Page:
Friday, October 17, 2008

Kentucky Court Says Gambling Sites Must Restrict Access 

So I forgot to mention the latest in the battle of Kentucky versus online gambling sites.


Kentucky Court Says Gambling Sites Must Restrict Access

In a compromise ruling, a judge in Kentucky said Thursday that he intends to dismiss proceedings against online gambling sites, but only if they deploy technology to prevent state residents from accessing the sites. Otherwise, he ruled, the domain names will be subject to permanent forfeiture.

Judge Thomas Wingate of Franklin Circuit last month issued an order seizing the domain names of 141 out-of-state online gambling companies, which were characterized by Governor Steve Beshear as a threat to Kentucky's "signature industry" of horse racing. The state's Justice and Public Safety Cabinet had earlier filed a motion asking to confiscate domain names of 141 sites, including AbsolutePoker.com, PokerStars.com and UltimateBet.com.

Placing online bets is not illegal in Kentucky, but promoting gambling is a crime in the state. Lawyers for gaming organizations argue that the law banning the promotion of gambling violates First Amendment freedom of speech guarantees.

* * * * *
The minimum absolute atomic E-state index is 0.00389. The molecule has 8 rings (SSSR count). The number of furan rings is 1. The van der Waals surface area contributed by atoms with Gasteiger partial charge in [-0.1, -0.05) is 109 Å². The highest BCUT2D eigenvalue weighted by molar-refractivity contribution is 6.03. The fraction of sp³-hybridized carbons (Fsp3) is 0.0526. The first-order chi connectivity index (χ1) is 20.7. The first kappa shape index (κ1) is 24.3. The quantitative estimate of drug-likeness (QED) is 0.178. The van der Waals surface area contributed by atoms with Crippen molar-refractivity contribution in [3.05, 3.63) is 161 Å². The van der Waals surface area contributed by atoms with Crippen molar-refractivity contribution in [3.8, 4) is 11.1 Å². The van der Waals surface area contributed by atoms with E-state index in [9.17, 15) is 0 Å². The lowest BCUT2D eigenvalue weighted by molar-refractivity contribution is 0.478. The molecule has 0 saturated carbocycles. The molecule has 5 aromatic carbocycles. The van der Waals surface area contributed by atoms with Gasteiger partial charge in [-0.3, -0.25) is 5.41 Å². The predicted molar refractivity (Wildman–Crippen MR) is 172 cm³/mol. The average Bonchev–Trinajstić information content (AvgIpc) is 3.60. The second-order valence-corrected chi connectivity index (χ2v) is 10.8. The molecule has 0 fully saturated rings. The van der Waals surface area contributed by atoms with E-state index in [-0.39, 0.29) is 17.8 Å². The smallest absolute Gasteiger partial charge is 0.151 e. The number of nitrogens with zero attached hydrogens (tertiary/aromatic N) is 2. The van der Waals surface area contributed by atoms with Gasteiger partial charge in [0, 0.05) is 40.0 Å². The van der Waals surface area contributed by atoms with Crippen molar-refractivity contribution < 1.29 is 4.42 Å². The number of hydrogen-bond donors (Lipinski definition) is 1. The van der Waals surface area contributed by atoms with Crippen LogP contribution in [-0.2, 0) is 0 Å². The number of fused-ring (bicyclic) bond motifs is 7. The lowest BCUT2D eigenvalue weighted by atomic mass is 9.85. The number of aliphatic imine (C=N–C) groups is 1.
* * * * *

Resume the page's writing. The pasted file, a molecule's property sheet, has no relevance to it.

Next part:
Industry groups including the Interactive Gaming Council and the Interactive Media Entertainment and Gaming Association also argued that the court had no jurisdiction over the domain names, all of which were operated by companies outside Kentucky. They also argued that it was unconstitutional for Kentucky to curb interstate online gambling operations in order to protect an enterprise in its own state. In addition, they said, Kentucky's forfeiture law only applies to physical gambling devices like roulette wheels, and not domain names.

Wingate rejected all of those arguments, but also held that if the sites prevented Kentucky residents from accessing them, he would relinquish jurisdiction. But one potential problem with that order is that geotargeting isn't 100% accurate, because IP addresses don't always reflect users' true locations.

Wingate adjourned the matter to Nov. 17, but the gaming organizations might file an appeal before that date.

Ed Leyden, president of the Interactive Media Entertainment and Gaming Association, said the group intended to appeal as soon as possible. "The likelihood is we're going to be fighting this tooth-and-nail immediately," said Leyden, who argued the case on behalf of the group. "There were very, very substantial due process violations here."

A spokesperson for Beshear said the governor's office was still reviewing the 44-page decision.

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